Friends, if you have been kind enough to stick with the Saturday Frights podcast over the years – you might notice that the Projectionist and myself have a tendency to tackle episodes of The Twilight Zone and Night Gallery. The reason for that is pretty simple, those two television series produced a stunning amount of entertainment for all of us fans of horror and science fiction. And with The Twilight Zone in particular, you had Rod Serling, the creator and host writing the lion’s share of episodes. In fact it has been pointed out that he wrote almost two thirds of the episodes of the original series – which is a staggering amount of work when you consider there were 156 episodes.
We devoted an entire episode to The Twilight Zone episode on the Saturday Frights podcast – the second Halloween Special – all the way back in 2015. A popular one I should add thanks to the amount of special guests we had on the show and if you will forgive this shameful plug, why not give it a listen… things might have changed over the years -like the Projectionist’s voice – but it stands as a nice tribute to Rod Serling to say the very least.
Sadly Rod Serling passed away in 1975 – at the far, far too young age of 50 years old. Just a mere two years after Night Gallery had finished it’s run – a series that Serling had some issues with. In particular the comedic elements that were the idea of Producer Jack Laird, used beginning in the second season of the series – in fact Serling is quoted as saying in Nicholas Parisi’s Rod Serling: His Life, Work, and Imagination:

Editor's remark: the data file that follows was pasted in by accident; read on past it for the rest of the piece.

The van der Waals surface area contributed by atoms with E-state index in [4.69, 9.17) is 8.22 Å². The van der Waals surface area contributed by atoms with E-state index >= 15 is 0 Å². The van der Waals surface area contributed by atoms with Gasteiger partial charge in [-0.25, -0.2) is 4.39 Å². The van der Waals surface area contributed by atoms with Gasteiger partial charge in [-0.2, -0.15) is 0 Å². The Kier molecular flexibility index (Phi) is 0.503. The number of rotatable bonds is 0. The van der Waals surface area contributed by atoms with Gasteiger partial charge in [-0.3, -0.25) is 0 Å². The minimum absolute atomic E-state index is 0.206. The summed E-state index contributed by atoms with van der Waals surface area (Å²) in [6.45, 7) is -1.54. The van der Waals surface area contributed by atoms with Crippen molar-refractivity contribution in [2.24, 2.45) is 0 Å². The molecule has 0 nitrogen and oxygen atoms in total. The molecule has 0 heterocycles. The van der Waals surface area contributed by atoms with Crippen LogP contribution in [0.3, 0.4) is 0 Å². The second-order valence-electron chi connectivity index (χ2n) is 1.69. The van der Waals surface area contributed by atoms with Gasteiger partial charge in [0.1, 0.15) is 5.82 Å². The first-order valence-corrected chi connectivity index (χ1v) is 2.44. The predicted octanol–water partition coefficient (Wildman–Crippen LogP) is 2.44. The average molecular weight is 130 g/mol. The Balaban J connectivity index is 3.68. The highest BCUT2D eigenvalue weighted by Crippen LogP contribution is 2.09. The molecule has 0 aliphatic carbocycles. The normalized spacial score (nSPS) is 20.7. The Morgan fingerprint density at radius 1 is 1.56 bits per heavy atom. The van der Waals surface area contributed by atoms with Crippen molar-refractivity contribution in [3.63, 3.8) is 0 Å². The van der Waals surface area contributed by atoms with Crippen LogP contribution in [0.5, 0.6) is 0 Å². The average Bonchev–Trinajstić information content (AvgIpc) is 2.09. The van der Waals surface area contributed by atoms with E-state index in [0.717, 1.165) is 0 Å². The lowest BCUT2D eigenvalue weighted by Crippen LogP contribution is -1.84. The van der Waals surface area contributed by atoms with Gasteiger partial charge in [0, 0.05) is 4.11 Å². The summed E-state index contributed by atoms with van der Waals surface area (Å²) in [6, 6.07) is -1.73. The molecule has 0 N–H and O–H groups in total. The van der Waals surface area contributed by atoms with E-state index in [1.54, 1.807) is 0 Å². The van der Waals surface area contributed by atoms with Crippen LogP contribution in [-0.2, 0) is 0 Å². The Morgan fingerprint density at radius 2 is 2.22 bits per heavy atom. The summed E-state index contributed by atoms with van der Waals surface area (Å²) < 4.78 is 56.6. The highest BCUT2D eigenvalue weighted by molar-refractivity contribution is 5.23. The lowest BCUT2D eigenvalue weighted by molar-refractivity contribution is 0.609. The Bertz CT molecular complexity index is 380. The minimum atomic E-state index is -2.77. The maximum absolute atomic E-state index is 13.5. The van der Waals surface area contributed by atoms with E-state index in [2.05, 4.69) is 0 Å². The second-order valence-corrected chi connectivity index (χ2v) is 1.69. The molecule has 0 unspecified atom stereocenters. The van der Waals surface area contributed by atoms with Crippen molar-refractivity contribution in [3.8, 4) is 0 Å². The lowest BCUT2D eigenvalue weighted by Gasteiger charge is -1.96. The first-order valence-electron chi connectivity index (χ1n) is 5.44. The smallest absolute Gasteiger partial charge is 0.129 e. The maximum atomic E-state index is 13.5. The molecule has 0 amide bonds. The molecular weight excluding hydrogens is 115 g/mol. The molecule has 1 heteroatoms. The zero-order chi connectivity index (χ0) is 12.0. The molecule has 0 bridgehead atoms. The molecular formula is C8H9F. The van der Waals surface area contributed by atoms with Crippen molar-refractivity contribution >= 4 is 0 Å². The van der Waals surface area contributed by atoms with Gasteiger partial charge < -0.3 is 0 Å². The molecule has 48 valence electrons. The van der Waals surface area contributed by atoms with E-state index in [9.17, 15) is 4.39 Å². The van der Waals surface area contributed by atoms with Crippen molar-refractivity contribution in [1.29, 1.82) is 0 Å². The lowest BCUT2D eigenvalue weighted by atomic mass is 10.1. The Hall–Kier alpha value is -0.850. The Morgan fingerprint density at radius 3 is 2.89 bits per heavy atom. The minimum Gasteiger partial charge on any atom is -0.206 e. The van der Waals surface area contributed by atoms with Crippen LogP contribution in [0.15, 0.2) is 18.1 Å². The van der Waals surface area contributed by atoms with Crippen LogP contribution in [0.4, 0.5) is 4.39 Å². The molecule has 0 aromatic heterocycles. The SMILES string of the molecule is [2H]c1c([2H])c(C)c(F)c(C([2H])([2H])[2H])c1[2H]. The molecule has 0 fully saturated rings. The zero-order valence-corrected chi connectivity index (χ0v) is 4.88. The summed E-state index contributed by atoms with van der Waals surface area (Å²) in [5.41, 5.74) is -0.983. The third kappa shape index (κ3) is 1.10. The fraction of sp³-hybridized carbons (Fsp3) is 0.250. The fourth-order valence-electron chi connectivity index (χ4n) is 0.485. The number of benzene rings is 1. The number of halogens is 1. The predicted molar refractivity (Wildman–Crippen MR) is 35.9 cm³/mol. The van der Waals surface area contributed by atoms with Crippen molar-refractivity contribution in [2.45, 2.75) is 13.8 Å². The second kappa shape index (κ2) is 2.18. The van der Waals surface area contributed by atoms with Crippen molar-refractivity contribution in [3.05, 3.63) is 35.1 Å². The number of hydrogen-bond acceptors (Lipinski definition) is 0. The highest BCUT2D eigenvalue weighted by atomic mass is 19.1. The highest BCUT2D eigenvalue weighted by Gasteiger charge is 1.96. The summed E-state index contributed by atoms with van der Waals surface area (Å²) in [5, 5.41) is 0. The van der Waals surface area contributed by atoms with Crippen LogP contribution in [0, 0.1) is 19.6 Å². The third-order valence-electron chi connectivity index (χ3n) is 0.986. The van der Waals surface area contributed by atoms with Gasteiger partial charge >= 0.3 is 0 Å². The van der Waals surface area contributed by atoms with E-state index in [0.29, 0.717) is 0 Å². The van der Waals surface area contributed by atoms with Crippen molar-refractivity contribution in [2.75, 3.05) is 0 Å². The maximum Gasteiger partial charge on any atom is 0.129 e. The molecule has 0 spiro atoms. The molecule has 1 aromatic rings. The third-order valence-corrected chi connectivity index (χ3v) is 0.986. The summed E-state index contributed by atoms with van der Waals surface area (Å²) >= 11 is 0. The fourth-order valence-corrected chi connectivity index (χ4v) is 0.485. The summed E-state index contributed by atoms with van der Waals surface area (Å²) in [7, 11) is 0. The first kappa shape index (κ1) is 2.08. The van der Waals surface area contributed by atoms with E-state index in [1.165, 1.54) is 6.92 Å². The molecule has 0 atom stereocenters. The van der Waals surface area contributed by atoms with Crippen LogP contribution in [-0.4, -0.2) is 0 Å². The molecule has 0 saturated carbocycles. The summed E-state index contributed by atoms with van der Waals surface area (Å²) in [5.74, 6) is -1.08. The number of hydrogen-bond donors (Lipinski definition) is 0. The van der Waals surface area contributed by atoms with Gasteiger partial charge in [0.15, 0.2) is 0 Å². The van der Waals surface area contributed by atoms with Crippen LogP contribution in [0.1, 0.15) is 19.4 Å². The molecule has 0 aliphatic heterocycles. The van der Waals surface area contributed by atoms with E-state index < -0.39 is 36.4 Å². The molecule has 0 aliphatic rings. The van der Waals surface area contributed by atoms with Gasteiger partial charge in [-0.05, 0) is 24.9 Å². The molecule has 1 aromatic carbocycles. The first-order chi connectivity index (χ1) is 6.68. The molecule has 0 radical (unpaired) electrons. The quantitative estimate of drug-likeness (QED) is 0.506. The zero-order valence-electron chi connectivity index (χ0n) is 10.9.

“I thought they [the blackout sketches] distorted the thread of what we were trying to do on Night Gallery. I don’t think one can show Edgar Allan Poe and then come back with Flip Wilson for 34 seconds. I just don’t think they fit.”
Rod Serling was no stranger to doing advertisements on television although as I understand it he didn’t feel comfortable about the work – especially since he was vocally against them interrupting the TV shows he worked on. Obviously a soul must make ends meet which is why he took on the commercial jobs like this one for Radio Shack – which should have been around 1973 – with Serling explaining why kids might want the 65 in 1 Electronic Project Kit!